• the records were inadequate and did not always adequately document patient consent.

The practitioner acknowledged they engaged in inappropriate practice in connection with providing these items of concern. The practitioner agreed to repay $115,000, to be disqualified from providing MBS items 721, 723 and 732 for 12 months, and will be reprimanded by the Director.

An agreement with a general practitioner

During the review period, the practitioner rendered more than 19,000 services. The Director reviewed this practitioner’s rendering of MBS items 23, 721, 723, 2713 and 2715. The Director had persisting concerns that:

  • MBS requirements (including minimum time requirements where relevant) were not always met;
  • the records were inadequate;
  • some chronic disease management services were not clinically indicated; and
  • the practitioner’s clinical input was not always adequate. For example, the practice nurse appeared to complete chronic disease management documentation and it was not always clear that the practitioner reviewed or had any other input into the documentation.

The practitioner acknowledged they engaged in inappropriate practice in connection with providing these items of concern. The practitioner agreed to repay $360,000, to be disqualified from providing MBS item 2715 for 12 months and will be reprimanded by the Director.

An agreement with a cardiologist

During the review period, the practitioner rendered MBS item 132 at a variance to their peers. The Director reviewed this practitioner’s rendering of MBS item 132. The Director had persisting concerns that:

  • MBS requirements (including minimum time requirements where relevant) were not always met;
  • the records were inadequate. In some cases, the records were often brief and did not document relevant clinical information; and
  • not all services were clinically indicated.

The practitioner acknowledged they engaged in inappropriate practice in connection with providing these items of concern. The practitioner agreed to repay $100,000, to be disqualified from providing MBS item 132 for 18 months and will be reprimanded by the Director.

An agreement with a general practitioner

During the review period, the practitioner rendered MBS item 41647 in excess of 99 percent of their peers. The Director reviewed this practitioner’s rendering of MBS items 23 and 41647. The Director had persisting concerns that:

  • MBS requirements were not met, particularly where MBS item 23 was co-billed with MBS item 41647; and
  • the records were inadequate.

The practitioner acknowledged they engaged in inappropriate practice in connection with providing these items of concern. The practitioner agreed to repay $120,000, to be disqualified from providing MBS item 41647 for 12 months and will be reprimanded by the Director.

B. PSR Committee final determinations in September and October 2020

PSR Committee 1127

On 25 September a final determination came into effect regarding a general practitioner who practised in Queensland.  The practitioner was directed to repay $1,000 to the Commonwealth. 

The direction followed a final report of a PSR Committee, which concluded that the practitioner engaged in inappropriate practice in respect of MBS items 36, 43, 44, 5040 and 30029 services.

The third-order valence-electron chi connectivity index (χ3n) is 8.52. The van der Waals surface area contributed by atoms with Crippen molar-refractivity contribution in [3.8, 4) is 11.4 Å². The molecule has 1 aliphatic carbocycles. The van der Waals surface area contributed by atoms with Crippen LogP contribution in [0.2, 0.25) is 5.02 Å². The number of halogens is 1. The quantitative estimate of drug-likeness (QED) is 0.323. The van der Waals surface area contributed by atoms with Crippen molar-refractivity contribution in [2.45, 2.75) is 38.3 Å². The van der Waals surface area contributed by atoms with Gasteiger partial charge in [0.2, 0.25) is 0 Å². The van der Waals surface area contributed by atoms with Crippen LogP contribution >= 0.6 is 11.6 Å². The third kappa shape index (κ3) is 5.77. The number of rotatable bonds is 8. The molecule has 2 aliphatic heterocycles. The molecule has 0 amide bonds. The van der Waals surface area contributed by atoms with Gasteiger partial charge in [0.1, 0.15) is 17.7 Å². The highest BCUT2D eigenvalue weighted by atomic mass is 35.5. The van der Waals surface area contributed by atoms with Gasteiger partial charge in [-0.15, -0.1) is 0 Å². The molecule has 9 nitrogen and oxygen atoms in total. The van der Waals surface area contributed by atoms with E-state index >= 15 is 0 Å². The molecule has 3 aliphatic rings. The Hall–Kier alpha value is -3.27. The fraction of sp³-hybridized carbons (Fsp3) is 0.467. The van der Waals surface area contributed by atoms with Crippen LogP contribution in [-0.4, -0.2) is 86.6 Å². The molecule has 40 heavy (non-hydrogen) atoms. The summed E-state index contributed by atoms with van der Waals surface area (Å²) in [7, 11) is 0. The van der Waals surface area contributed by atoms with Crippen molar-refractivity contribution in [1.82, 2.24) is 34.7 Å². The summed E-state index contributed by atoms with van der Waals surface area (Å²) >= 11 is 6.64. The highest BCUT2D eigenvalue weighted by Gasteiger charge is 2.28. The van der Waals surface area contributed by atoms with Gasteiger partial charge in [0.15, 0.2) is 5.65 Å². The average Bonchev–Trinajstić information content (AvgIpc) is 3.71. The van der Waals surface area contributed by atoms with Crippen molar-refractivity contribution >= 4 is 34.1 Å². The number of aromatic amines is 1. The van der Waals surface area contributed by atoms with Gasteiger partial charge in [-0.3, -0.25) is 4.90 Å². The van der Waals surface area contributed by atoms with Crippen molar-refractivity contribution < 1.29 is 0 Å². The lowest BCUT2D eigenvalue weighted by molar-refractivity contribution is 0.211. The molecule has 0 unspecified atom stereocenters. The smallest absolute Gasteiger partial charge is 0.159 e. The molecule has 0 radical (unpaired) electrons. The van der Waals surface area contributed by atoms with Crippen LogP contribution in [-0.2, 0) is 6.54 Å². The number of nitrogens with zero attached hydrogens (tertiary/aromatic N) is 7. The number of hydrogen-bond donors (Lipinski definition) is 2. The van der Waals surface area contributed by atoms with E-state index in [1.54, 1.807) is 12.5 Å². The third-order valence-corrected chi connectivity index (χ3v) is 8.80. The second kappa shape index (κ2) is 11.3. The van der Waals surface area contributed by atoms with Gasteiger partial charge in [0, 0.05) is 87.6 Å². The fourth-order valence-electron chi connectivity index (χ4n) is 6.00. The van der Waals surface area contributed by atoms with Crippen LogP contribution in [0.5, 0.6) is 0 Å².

The Committee was concerned about the practitioner’s record-keeping for some (but only some) longer consultations, and compliance with MBS descriptor requirements for MBS item 30029. 

In relation to MBS items 36, 44 and 5040, the Committee found that for some services there was insufficient clinical content recorded to justify an attendance of at least 20 minutes or 40 minutes’ duration, as applicable. 

In relation to MBS item 43, which involves attendance on a patient at a residential aged care facility, the Committee accepted that the state of the general record-keeping systems at the facilities attended by the practitioner were poor.  Record-keeping was fragmented across different systems and appeared to be incomplete.  The Committee found only limited instances of deficient records that could be said to result from the practitioner’s own conduct, having regard to the difficulty working in that system. 

MBS item 30029 requires the repair of a wound involving deeper tissue.  The Committee found that the practitioner’s records did not disclose that the wound was deep or how deep structures had been addressed. 

The Determining Authority’s repayment direction reflects the limited extent of inappropriate practice found by the Committee in the circumstances of the practitioner’s practice. 

C. Federal Court

Norouzi v The Director of the Professional Services Review Agency [2020] FCA 1524

On 21 October 2020 the Federal Court allowed an application by a medical practitioner to set aside a final determination of the Determining Authority, in part, and remitted the matter to the Determining Authority to reconsider the practitioner’s submissions regarding the amount of the repayment.  While the Court found that the Authority’s determination was not unreasonable, it found that the Authority had not adequately addressed all of the practitioner’s submissions.

The Court dismissed an application to extend time to allow the practitioner to challenge the decision of the PSR Committee noting, amongst other things, the limited merits of the intended substantive application and that the practitioner had delayed, without reasonable cause, in challenging the report of the Committee until he had seen the final determination of the Determining Authority. 

D. Referrals to the major non-compliance (fraud) division (89A & 106N)

No matters were referred to the major non-compliance (fraud) division in September or October 2020.

E. Referrals to AHPRA (106XA/B)

One matter was referred to AHPRA in September 2020 and two matters were referred to AHPRA in October 2020.